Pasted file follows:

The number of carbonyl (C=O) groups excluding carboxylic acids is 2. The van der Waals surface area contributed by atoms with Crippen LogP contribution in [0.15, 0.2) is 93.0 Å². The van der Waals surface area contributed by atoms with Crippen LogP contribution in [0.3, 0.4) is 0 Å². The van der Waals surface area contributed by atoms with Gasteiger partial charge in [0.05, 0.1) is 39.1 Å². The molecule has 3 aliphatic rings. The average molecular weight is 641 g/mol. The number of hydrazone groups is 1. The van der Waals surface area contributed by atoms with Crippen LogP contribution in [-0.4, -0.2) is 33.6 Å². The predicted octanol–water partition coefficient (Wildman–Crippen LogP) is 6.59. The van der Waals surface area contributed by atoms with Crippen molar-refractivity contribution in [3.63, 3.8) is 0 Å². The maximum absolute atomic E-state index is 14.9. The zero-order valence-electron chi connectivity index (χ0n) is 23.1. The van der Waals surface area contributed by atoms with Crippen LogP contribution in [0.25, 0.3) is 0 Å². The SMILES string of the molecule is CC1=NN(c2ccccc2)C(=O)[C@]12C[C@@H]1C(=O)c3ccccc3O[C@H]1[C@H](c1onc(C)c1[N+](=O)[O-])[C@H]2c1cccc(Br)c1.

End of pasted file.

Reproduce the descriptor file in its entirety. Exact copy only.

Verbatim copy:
The number of carbonyl (C=O) groups excluding carboxylic acids is 2. The van der Waals surface area contributed by atoms with Crippen LogP contribution in [0.15, 0.2) is 93.0 Å². The van der Waals surface area contributed by atoms with Crippen LogP contribution in [0.3, 0.4) is 0 Å². The van der Waals surface area contributed by atoms with Gasteiger partial charge in [0.05, 0.1) is 39.1 Å². The molecule has 3 aliphatic rings. The average molecular weight is 641 g/mol. The number of hydrazone groups is 1. The van der Waals surface area contributed by atoms with Crippen LogP contribution in [-0.4, -0.2) is 33.6 Å². The predicted octanol–water partition coefficient (Wildman–Crippen LogP) is 6.59. The van der Waals surface area contributed by atoms with Crippen molar-refractivity contribution in [3.63, 3.8) is 0 Å². The maximum absolute atomic E-state index is 14.9. The zero-order valence-electron chi connectivity index (χ0n) is 23.1. The van der Waals surface area contributed by atoms with Crippen LogP contribution in [0.25, 0.3) is 0 Å². The SMILES string of the molecule is CC1=NN(c2ccccc2)C(=O)[C@]12C[C@@H]1C(=O)c3ccccc3O[C@H]1[C@H](c1onc(C)c1[N+](=O)[O-])[C@H]2c1cccc(Br)c1.